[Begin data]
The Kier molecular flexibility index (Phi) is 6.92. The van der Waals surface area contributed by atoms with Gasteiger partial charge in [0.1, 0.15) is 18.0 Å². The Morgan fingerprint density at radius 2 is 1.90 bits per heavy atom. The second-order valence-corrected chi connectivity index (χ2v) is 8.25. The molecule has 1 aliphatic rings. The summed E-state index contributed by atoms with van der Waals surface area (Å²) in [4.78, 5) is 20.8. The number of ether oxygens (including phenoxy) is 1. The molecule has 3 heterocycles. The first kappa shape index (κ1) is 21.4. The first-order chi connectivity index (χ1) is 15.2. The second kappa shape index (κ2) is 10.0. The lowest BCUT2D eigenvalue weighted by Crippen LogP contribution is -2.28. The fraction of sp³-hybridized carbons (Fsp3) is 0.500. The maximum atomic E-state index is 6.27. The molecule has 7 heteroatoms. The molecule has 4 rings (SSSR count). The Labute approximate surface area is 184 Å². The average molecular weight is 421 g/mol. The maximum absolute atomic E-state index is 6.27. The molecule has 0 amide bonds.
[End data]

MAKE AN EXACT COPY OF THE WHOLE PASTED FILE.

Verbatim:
The Kier molecular flexibility index (Phi) is 6.92. The van der Waals surface area contributed by atoms with Gasteiger partial charge in [0.1, 0.15) is 18.0 Å². The Morgan fingerprint density at radius 2 is 1.90 bits per heavy atom. The second-order valence-corrected chi connectivity index (χ2v) is 8.25. The molecule has 1 aliphatic rings. The summed E-state index contributed by atoms with van der Waals surface area (Å²) in [4.78, 5) is 20.8. The number of ether oxygens (including phenoxy) is 1. The molecule has 3 heterocycles. The first kappa shape index (κ1) is 21.4. The first-order chi connectivity index (χ1) is 15.2. The second kappa shape index (κ2) is 10.0. The lowest BCUT2D eigenvalue weighted by Crippen LogP contribution is -2.28. The fraction of sp³-hybridized carbons (Fsp3) is 0.500. The maximum atomic E-state index is 6.27. The molecule has 7 heteroatoms. The molecule has 4 rings (SSSR count). The Labute approximate surface area is 184 Å². The average molecular weight is 421 g/mol. The maximum absolute atomic E-state index is 6.27. The molecule has 0 amide bonds.